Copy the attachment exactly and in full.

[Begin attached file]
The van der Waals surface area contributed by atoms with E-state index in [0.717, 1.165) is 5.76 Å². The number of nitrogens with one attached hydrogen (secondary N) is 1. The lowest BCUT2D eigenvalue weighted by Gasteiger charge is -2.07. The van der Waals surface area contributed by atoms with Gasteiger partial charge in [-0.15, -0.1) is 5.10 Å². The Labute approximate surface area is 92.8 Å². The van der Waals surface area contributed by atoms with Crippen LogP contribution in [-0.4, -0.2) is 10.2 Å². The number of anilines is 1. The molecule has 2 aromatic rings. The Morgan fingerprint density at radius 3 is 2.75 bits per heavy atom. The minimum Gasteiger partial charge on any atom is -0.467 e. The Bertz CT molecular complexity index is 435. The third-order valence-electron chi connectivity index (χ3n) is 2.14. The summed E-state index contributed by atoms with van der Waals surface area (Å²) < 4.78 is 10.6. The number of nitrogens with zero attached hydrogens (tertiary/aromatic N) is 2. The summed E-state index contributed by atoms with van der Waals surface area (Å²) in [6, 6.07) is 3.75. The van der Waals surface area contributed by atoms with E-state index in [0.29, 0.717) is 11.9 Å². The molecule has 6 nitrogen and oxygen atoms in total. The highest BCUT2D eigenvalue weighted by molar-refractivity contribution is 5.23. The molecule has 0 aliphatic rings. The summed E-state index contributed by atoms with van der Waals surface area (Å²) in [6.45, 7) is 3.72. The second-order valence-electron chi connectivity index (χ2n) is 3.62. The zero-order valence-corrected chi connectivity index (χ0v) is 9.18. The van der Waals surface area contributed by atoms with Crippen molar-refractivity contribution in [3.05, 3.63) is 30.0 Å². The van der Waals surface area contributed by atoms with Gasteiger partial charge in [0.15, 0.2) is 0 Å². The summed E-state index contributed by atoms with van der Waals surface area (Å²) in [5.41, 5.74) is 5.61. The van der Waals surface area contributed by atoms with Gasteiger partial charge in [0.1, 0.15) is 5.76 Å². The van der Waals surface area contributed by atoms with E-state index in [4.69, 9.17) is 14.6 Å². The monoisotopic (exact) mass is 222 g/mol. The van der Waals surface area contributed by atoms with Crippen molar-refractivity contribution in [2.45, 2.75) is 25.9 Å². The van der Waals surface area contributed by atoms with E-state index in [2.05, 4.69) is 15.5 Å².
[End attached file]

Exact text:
The van der Waals surface area contributed by atoms with E-state index in [0.717, 1.165) is 5.76 Å². The number of nitrogens with one attached hydrogen (secondary N) is 1. The lowest BCUT2D eigenvalue weighted by Gasteiger charge is -2.07. The van der Waals surface area contributed by atoms with Gasteiger partial charge in [-0.15, -0.1) is 5.10 Å². The Labute approximate surface area is 92.8 Å². The van der Waals surface area contributed by atoms with Crippen LogP contribution in [-0.4, -0.2) is 10.2 Å². The number of anilines is 1. The molecule has 2 aromatic rings. The Morgan fingerprint density at radius 3 is 2.75 bits per heavy atom. The minimum Gasteiger partial charge on any atom is -0.467 e. The Bertz CT molecular complexity index is 435. The third-order valence-electron chi connectivity index (χ3n) is 2.14. The summed E-state index contributed by atoms with van der Waals surface area (Å²) < 4.78 is 10.6. The number of nitrogens with zero attached hydrogens (tertiary/aromatic N) is 2. The summed E-state index contributed by atoms with van der Waals surface area (Å²) in [6, 6.07) is 3.75. The van der Waals surface area contributed by atoms with E-state index in [0.29, 0.717) is 11.9 Å². The molecule has 6 nitrogen and oxygen atoms in total. The highest BCUT2D eigenvalue weighted by molar-refractivity contribution is 5.23. The molecule has 0 aliphatic rings. The summed E-state index contributed by atoms with van der Waals surface area (Å²) in [6.45, 7) is 3.72. The second-order valence-electron chi connectivity index (χ2n) is 3.62. The zero-order valence-corrected chi connectivity index (χ0v) is 9.18. The van der Waals surface area contributed by atoms with Crippen molar-refractivity contribution in [3.05, 3.63) is 30.0 Å². The van der Waals surface area contributed by atoms with Gasteiger partial charge in [0.15, 0.2) is 0 Å². The summed E-state index contributed by atoms with van der Waals surface area (Å²) in [5.41, 5.74) is 5.61. The van der Waals surface area contributed by atoms with Gasteiger partial charge in [0.1, 0.15) is 5.76 Å². The van der Waals surface area contributed by atoms with E-state index in [4.69, 9.17) is 14.6 Å². The monoisotopic (exact) mass is 222 g/mol. The van der Waals surface area contributed by atoms with Crippen molar-refractivity contribution in [2.45, 2.75) is 25.9 Å². The van der Waals surface area contributed by atoms with E-state index in [2.05, 4.69) is 15.5 Å².